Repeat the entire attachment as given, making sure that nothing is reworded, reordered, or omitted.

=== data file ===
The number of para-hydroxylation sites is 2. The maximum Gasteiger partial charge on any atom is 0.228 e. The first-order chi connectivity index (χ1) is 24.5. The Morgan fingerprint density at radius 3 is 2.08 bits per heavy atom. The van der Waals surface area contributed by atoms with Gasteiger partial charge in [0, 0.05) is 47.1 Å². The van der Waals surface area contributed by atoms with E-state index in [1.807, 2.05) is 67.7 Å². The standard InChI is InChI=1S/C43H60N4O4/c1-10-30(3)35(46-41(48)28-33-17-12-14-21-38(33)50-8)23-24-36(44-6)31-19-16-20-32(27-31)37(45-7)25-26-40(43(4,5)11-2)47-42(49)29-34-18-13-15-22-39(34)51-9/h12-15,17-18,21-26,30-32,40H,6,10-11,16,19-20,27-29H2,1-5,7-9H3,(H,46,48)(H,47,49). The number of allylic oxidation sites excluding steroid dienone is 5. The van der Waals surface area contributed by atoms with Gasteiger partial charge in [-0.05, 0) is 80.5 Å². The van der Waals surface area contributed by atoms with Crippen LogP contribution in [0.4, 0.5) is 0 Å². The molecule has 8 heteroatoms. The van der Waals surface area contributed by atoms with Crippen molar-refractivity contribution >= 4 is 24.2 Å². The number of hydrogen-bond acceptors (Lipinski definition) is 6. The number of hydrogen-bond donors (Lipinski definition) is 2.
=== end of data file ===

The number of para-hydroxylation sites is 2. The maximum Gasteiger partial charge on any atom is 0.228 e. The first-order chi connectivity index (χ1) is 24.5. The Morgan fingerprint density at radius 3 is 2.08 bits per heavy atom. The van der Waals surface area contributed by atoms with Gasteiger partial charge in [0, 0.05) is 47.1 Å². The van der Waals surface area contributed by atoms with E-state index in [1.807, 2.05) is 67.7 Å². The standard InChI is InChI=1S/C43H60N4O4/c1-10-30(3)35(46-41(48)28-33-17-12-14-21-38(33)50-8)23-24-36(44-6)31-19-16-20-32(27-31)37(45-7)25-26-40(43(4,5)11-2)47-42(49)29-34-18-13-15-22-39(34)51-9/h12-15,17-18,21-26,30-32,40H,6,10-11,16,19-20,27-29H2,1-5,7-9H3,(H,46,48)(H,47,49). The number of allylic oxidation sites excluding steroid dienone is 5. The van der Waals surface area contributed by atoms with Gasteiger partial charge in [-0.05, 0) is 80.5 Å². The van der Waals surface area contributed by atoms with Crippen LogP contribution in [0.4, 0.5) is 0 Å². The molecule has 8 heteroatoms. The van der Waals surface area contributed by atoms with Crippen molar-refractivity contribution >= 4 is 24.2 Å². The number of hydrogen-bond acceptors (Lipinski definition) is 6. The number of hydrogen-bond donors (Lipinski definition) is 2.